UK companies have cut their marketing budgets for the first time in seven years as ongoing uncertainty has forced bosses to keep a tight control over spending.
A net balance of -0.5 per cent of companies reported a reduction in their marketing budgets in the third quarter, according to the Institute of Practitioners in Advertising’s (IPA) latest bellwether report.
The fractional decline, which is the first since 2012, highlights the underlying hesitancy as businesses grapple with uncertainty over Brexit.
Some respondents said the lack of clarity warranted a “wait-and-see” approach, while others said a drop in consumer confidence had prompted them to hold off on big-ticket marketing campaigns.
Other marketing bosses said their marketing budgets had remained unchanged, but they had shifted focus to online and social media-based campaigns. Overall, nearly two-thirds of respondents reported no change to their overall marketing budgets.
“It’s a false economy to cut one’s ad budget when things look uncertain,” said IPA director general Paul Bainsfair.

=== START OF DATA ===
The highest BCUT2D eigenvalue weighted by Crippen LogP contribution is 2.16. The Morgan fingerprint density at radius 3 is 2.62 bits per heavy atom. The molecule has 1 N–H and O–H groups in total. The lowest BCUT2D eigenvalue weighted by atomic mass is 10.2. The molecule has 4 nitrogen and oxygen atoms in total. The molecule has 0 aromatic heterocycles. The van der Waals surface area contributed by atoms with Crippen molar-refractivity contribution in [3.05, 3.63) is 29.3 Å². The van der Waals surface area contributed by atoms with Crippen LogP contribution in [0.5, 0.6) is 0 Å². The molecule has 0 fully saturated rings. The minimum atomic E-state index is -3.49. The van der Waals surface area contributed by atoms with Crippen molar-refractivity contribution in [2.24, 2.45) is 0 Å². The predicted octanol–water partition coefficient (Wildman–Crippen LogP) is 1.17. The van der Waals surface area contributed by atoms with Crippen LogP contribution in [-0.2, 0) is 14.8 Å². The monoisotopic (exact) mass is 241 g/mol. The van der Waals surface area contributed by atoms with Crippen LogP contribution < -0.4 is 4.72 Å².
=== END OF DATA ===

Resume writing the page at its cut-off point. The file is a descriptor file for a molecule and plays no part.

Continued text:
“The evidence shows that far from being prudent, it can have a negative long-term effect on growth. Companies that hold their nerve consistently, and that invest in the 60:40 ratio of longer-term brand building to shorter-term sales activation, outperform the market.”
The report also highlighted the continued shift towards digital marketing, with online ad spend remaining the best-performing category in the third quarter.
While a net balance of 11.1 per cent of firms increased their budgets in the digital marketing sector, main media budgets were put on hold during the quarter.
“The latest bellwether survey spells further disappointment for the UK marketing industry, which is suffering, just like the rest of the economy, as a result of spending delays, firms placing projects on hold and subdued business confidence,” said Joe Hayes, economist at IHS Markit.
“Perhaps the most discouraging sign is to see firms sitting on the fence regarding main media advertising, which is a vital form of long-term brand building, following resilient budget growth in the two previous quarters.”
The IPA left its ad spend forecasts unchanged, saying it remained cautious towards 2019. However, it predicted a boost in ad spend after uncertainty has cleared, forecasting growth of 1.8 per cent in 2020.
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